• Demonstrates knowledge of the epidemiology of medical errors and the differences between near misses, medical errors, and sentinel events
  • Demonstrates knowledge of national patient safety standards, as well as their use/application in the institution
  • Recognizes when root cause analysis is necessary and is capable of participating in root cause analysis

Quality Improvement Process Objectives

  • Demonstrates a commitment to self-evaluation, lifelong learning, and patient safety
  • Demonstrates understanding of the basic concepts of quality improvement
  • Understands the level of evidence for patient care recommendations
  • Identifies quality of care issues within one’s own practice with a systems-based approach

Quality Improvement Conference (Morbidity & Mortality)

Every Thursday morning, the Department of Obstetrics and Gynecology holds a quality improvement (Morbidity and Mortality) conference, led by our residents to review clinical cases with the goal of optimizing patient care.

PeriOp Audit

Quality Indicators (QIs) are standardized, evidence-based measures of health care quality used to measure and track clinical performance and outcomes.  The Obstetric and Gynecologic Quality Improvement/Patient safety committees identify cases with quality improvement indicators. Resident physicians who participate in the case are asked to review the case, consider the quality improvement indicator and discuss how the clinical performance and patient outcomes could have improved.  

Learning Objectives:

  • Review perioperative care obstetric and gynecologic surgical cases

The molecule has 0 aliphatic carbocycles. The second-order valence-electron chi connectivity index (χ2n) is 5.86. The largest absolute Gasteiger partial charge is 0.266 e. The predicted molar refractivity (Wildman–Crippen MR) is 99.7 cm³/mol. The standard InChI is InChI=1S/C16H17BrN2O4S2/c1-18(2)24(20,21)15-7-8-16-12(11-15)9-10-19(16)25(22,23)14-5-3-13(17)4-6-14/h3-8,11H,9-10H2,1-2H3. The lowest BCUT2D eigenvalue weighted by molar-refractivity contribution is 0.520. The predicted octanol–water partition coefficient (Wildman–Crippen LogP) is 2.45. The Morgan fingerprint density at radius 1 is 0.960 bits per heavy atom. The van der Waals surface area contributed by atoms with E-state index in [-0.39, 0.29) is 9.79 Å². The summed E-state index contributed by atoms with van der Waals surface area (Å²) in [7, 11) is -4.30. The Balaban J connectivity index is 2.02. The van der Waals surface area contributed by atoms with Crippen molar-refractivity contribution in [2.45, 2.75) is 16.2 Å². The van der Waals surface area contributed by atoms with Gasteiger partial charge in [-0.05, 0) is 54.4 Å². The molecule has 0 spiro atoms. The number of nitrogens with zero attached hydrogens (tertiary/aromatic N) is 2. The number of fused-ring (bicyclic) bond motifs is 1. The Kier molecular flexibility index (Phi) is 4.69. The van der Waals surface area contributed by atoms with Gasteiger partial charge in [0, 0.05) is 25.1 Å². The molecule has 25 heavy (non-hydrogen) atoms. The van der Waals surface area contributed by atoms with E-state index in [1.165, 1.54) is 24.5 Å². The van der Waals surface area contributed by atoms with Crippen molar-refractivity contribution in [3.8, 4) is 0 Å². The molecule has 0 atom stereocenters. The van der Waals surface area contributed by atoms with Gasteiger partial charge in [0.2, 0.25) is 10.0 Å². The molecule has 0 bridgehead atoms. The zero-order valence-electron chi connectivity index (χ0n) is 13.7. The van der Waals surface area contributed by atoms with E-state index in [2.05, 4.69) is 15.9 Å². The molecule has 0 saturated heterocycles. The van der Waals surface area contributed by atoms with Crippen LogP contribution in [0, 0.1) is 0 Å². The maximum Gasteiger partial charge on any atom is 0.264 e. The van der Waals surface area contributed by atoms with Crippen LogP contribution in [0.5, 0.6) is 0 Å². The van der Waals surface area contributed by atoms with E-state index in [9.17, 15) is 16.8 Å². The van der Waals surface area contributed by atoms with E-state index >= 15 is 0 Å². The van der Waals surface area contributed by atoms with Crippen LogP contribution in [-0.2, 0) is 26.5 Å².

• Identify systems-based issues that may impact perioperative care
  • Reviewed application of current Michigan Medicine operational and safety guidelines. e.g.  Assessing risk, optimization needed for patients with common comorbidities,  antibiotic prophylaxis, blood product transfusions, complications, pain management, etc.

Clinical Reasoning Conference

During this interactive session, residents will be asked to briefly present and review the pertinent components of their cases. They are expected to be prepared to discuss the relevant history and clinical management decisions.  Residents are expected to have a full understanding of their cases, demonstrating ownership of the patient care that was received. They are also expected to be prepared by reading appropriate text, practice bulletins, committee opinions, and/or literature pertinent to the case.

Learning Objectives:

  • Develop and practice clear communication of clinical management and decision-making related to the practice of Obstetrics and Gynecology
  • Demonstrate learners' understanding and discuss the pathophysiology, diagnostic evaluation, differential diagnosis, and treatment of clinical cases in Obstetrics, Gynecology, and Office Practice